On the day federal Labor announced its first cabinet in eleven years, they still found themselves sharing the headlines with the dethroned government. The reason was the surprise victory of Brendan Nelson who upset the favourite Malcolm Turnbull for the leadership of the Liberal Party. Nelson won a tight ballot by 45 votes to 42. In a continuation of the “me too” philosophies that dominated the election, Nelson said he wouldn’t get in the way of the government’s plans to ratify Kyoto and withdraw troops from Iraq. The Liberals have also mirrored the Labor leadership gender make-up by installing Julie Bishop as deputy leader.
The newly installed government wasted no time in taking aim at Nelson. This afternoon Labor media managers launched a website called “Nelson Facts” which takes aim at his record in government. The website highlights Nelson’s links with Howard’s Workchoices laws, and policies on nuclear power, Iraq and climate change.
However with the government planning an “education revolution” it is Nelson’s record as Education minister that may come under the most scrutiny. The “Nelson Facts” site gleefully quotes Nelson’s comment that university education “is a privilege” as well as blaming him for the country’s skill shortage. The Indigenous community was also critical of Nelson’s record. In 2006, the National Indigenous Times reported Nelson underspent $181 million earmarked for Aboriginal education.
That same year Nelson moved to the Defence portfolio where he presided over the Jake Kovco fiasco. Kovco died of gunshot wounds in mysterious circumstances while on duty in Iraq. Nelson didn’t help matters by issuing a series of contradictory statements about Kovco’s death. A military board of inquiry handed down a verdict of accidental shooting but this was rejected by Kovco’s family. Departmental incompetence continued when Kovco’s body was mislaid in transit to Australia and again when the ABC revealed the military lost the report into the saga.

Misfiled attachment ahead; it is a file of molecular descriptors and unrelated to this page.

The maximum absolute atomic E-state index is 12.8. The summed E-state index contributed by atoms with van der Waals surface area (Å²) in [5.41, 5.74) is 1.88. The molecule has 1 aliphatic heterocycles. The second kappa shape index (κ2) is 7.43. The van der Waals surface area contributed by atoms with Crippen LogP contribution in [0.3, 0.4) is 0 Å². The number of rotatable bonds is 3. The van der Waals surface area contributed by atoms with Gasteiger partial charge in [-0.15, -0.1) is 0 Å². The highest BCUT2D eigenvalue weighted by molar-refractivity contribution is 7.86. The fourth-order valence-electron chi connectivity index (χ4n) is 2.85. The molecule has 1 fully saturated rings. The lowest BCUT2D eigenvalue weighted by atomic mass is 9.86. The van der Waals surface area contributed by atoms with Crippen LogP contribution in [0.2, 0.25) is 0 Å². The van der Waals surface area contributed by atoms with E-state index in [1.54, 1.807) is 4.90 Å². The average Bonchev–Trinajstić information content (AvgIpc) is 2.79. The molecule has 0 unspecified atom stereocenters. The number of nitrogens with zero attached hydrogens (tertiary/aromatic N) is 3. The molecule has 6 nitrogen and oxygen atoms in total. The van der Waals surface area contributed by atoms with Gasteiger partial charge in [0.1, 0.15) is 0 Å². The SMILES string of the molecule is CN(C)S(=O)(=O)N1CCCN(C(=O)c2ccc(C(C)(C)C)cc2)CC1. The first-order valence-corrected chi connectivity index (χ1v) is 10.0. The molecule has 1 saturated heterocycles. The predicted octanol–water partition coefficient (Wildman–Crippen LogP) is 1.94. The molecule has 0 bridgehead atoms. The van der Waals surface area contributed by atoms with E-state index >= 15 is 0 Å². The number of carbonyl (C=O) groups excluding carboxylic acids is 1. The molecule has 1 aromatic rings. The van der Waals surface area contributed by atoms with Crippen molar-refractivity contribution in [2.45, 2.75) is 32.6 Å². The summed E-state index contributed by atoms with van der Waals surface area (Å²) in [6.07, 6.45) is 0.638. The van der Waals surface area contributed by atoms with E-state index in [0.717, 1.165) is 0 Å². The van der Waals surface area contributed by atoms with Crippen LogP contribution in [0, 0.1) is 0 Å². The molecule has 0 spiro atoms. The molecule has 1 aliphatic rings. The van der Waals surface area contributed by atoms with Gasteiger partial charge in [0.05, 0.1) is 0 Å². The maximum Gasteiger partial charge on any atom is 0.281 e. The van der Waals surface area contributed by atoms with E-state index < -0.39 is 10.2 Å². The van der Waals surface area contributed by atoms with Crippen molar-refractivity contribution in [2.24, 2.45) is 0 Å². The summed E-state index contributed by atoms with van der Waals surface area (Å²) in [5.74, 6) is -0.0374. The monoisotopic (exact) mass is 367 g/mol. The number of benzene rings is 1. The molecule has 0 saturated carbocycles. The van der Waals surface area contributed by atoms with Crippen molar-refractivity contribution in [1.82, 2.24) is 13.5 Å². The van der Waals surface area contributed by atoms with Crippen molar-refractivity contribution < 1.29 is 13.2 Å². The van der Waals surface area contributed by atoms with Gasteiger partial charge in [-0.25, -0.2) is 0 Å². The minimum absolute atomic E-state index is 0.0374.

Nelson survived this episode as well as he did his Iraq “gaffe” (otherwise known as inadvertently telling the truth) in May this year. His public statement that securing the world’s oil supply was a major factor in Iraqi troop deployment caused a flurry of speedy retractions from John Howard, Peter Costello and eventually Brendan Nelson himself. But Nelson was never punished and slowly built his support base by courting and helping backbenchers.
In the Liberal leadership contest, his brash rival Malcolm Turnbull said Nelson lacked the killer instinct. One of Turnbull’s supporters said “opposition is all about drive and determination and the ability to cut through - It's not about who's nicer or how much the colleagues all love him." But Turnbull over-estimated his numbers and in the end the party went for the less extroverted but slightly more politically experienced Nelson. But with a close vote, Tony Abbott waiting in the wings, and Labor hegemony in the parliament it has all the hallmarks of a temporary appointment.
While the Liberals continued their public traumas, Kevin Rudd smoothly clicked into power and named his first cabinet. With several key posts already locked in and the inevitable leaks in advance there were few surprises. The biggest of these was the promotion of Stephen Smith to Foreign Affairs. Robert McClelland was always likely to be demoted (he will be Attorney-General) after his “Bali bomber blunder”. Peter Garrett retains Environment but his inexperience during the campaign also saw some of his responsibilities stripped away with Malaysian-born Senator Penny Wong given a new ministry of Climate Change and Water. She will have the key Australian lead negotiator role in the upcoming Bali climate change talks.
Wong was one of several women to do well in the ministry. Deputy PM Julia Gillard adds education to her IR portfolio, while Nicola Roxon takes on Health. John Howard’s conqueror Maxine McKew will become a parliamentary secretary for childcare. The new cabinet was noticeably also for fact that it was personally selected by Kevin Rudd. This represents a break of 106 years of Labor tradition where positions have been nominated by the party factions. Rudd hailed his ministry “as a team with fresh ideas for our country’s future”. They will now be on notice to perform.